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If we don’t do “youth ministry” what can we do?

If we don’t do “youth ministry” what can we do?

In response to “Is Youth Ministry Killing the Church” Laura Darling asks what should we do if we don’t do youth ministry. From Confirm Not Conform:

A post from 2010 has been making the rounds again, and justifiably so because it deserves to be known. Entitled Is Youth Ministry Killing the Church, Kate Murphy reflects on her time in youth ministry and wonders “if we’re ministering them right out of the church.” …if youth ministry is killing the church, then what should we put in its place? I think the time is ripe for a rethink of what youth ministry means.

What the church has to offer that’s different is an opportunity to get out of their own age group. It’s still one of the few places out there where people of all ages meet together. Why not take advantage of that unique property so that youth ministry is all about interacting with adults and learning to navigate that world, both in the church and in society?

All of this, I think, is based on a new understanding of youth ministry not as something we do for youth, but as a form of mutual ministry: youth and adults working together, each with something to offer the other. As many people have learned in any form of charitable endeavor, any “helping” that doesn’t come from a feeling of mutuality, an understanding that the person we are helping also has agency, voice, and gifts, will ultimately do more harm than good.

Read it all here.


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Marshall Scott

I appreciate the comment from “grace for all.” I would suggest in addition that we plan on including high school folks when we plan for adult education. I think that if we’re doing those two things (including them in worship and in adult education) there will still be some value in allowing them some time focused on them, while helping them feel connected with the spiritual life of the larger parish.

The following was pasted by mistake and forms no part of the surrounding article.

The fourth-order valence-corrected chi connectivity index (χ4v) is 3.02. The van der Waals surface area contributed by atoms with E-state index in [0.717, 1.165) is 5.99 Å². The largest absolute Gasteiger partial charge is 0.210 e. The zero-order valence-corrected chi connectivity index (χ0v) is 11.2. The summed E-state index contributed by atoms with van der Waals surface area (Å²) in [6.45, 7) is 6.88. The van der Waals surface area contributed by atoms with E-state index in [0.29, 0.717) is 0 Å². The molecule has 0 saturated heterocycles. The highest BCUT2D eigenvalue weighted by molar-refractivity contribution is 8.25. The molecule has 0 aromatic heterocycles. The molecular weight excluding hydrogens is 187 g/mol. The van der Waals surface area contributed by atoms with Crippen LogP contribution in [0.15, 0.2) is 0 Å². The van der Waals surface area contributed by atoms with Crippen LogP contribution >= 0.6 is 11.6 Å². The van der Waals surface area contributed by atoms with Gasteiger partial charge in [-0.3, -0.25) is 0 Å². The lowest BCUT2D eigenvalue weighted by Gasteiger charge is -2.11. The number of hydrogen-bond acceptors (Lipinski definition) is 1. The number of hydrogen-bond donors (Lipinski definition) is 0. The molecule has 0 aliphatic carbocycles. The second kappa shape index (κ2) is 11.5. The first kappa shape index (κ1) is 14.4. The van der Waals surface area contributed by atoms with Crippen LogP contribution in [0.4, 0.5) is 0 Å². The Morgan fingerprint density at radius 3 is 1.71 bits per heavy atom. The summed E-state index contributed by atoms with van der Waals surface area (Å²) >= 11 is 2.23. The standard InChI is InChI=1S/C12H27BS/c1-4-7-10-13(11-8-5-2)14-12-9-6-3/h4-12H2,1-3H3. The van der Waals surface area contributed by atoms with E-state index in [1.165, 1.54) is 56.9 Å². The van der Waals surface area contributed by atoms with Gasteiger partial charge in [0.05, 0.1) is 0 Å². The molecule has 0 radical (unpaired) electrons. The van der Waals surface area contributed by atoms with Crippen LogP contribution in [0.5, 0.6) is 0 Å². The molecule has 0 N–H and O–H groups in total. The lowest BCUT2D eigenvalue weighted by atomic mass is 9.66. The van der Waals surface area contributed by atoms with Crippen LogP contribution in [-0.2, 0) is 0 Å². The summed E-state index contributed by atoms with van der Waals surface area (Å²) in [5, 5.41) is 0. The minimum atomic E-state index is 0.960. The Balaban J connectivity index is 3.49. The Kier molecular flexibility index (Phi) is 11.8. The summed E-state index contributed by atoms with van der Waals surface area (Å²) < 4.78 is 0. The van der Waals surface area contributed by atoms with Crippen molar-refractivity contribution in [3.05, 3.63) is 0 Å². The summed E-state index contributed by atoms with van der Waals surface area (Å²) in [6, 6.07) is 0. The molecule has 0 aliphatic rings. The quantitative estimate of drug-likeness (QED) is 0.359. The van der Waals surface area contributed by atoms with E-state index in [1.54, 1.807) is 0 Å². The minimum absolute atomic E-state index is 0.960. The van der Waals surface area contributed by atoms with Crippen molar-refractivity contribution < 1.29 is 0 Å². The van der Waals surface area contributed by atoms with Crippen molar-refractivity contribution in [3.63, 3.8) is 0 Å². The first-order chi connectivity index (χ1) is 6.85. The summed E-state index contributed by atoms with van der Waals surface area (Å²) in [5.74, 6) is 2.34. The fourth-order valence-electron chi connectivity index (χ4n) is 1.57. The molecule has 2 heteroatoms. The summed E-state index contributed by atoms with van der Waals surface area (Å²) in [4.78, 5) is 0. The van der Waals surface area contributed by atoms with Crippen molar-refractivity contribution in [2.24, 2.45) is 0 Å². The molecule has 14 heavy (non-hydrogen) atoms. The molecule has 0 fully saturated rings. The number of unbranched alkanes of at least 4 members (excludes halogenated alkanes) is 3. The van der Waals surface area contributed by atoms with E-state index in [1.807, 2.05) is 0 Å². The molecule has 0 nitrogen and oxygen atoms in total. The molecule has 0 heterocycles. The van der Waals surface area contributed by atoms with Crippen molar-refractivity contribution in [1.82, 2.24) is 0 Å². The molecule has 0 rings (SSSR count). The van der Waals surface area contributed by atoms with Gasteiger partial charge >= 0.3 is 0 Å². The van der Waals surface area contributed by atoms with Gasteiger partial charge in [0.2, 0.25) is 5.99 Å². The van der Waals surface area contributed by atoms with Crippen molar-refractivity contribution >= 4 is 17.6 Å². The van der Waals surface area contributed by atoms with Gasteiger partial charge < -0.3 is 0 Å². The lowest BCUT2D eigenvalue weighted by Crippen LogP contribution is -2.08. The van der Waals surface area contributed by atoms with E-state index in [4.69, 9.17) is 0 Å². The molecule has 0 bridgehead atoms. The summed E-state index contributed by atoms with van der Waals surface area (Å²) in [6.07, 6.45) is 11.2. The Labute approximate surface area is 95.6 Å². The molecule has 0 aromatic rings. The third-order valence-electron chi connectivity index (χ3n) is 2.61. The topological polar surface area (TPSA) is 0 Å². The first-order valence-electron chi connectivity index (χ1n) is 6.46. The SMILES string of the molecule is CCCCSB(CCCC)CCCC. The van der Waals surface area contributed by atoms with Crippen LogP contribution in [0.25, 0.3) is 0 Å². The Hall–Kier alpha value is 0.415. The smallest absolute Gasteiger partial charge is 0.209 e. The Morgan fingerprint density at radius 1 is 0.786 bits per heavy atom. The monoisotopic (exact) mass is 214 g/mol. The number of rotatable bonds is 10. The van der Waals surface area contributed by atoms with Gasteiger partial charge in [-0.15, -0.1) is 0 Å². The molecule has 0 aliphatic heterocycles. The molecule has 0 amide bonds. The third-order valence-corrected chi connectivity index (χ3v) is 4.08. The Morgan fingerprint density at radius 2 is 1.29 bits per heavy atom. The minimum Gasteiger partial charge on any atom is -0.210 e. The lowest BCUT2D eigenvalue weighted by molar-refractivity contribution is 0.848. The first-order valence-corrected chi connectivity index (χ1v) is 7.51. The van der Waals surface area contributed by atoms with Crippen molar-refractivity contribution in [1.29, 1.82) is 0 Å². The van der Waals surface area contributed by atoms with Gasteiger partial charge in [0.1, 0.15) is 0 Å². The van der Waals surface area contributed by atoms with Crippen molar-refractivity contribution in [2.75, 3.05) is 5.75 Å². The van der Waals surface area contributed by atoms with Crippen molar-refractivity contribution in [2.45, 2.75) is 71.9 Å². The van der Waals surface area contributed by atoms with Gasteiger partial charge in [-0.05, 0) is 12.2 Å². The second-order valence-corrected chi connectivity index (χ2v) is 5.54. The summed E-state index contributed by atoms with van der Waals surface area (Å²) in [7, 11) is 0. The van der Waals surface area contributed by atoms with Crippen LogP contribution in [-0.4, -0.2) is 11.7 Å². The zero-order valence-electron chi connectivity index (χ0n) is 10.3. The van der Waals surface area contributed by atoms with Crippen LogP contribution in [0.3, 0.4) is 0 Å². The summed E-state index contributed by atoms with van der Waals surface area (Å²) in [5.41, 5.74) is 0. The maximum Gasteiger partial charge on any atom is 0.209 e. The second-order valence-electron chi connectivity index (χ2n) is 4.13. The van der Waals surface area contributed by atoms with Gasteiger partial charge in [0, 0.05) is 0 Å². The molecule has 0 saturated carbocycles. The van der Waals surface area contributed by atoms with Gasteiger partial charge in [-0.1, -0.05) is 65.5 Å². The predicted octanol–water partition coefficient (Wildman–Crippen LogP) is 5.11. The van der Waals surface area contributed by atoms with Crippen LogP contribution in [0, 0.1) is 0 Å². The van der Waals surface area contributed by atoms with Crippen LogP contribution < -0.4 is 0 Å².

grace for all

My apologies

Tim Lusk

Tucson AZ

grace for all

John Westerhoff wrote a book a few decades ago entitled “Will our children have faith?”in which he argued that we make Christians by experiencing the worshipping community. When children attend worship on a weekly basis and that attendance is experienced as a positive in their life, they are far more likely to be in the pews as adults. The mistake many Christian education programs have made is in separating what we do with children and teenagers from the worship life of the church and then wondering why they are not active as adults. This is done by either having Sunday School at the same time as worship (and letting them come in toward the end of worship to receive communion) or by scheduling youth meetings in the afternoon or evening. Our congregation has a family mass that has the structure of the other services but is “loss” in its atmosphere..children walking around during the service etc. Families are coming because they are not worried their children will disrupt others. This issue is much more profound than we realize. The statics are there….the habits we form younger in life come more naturally to us as adults.

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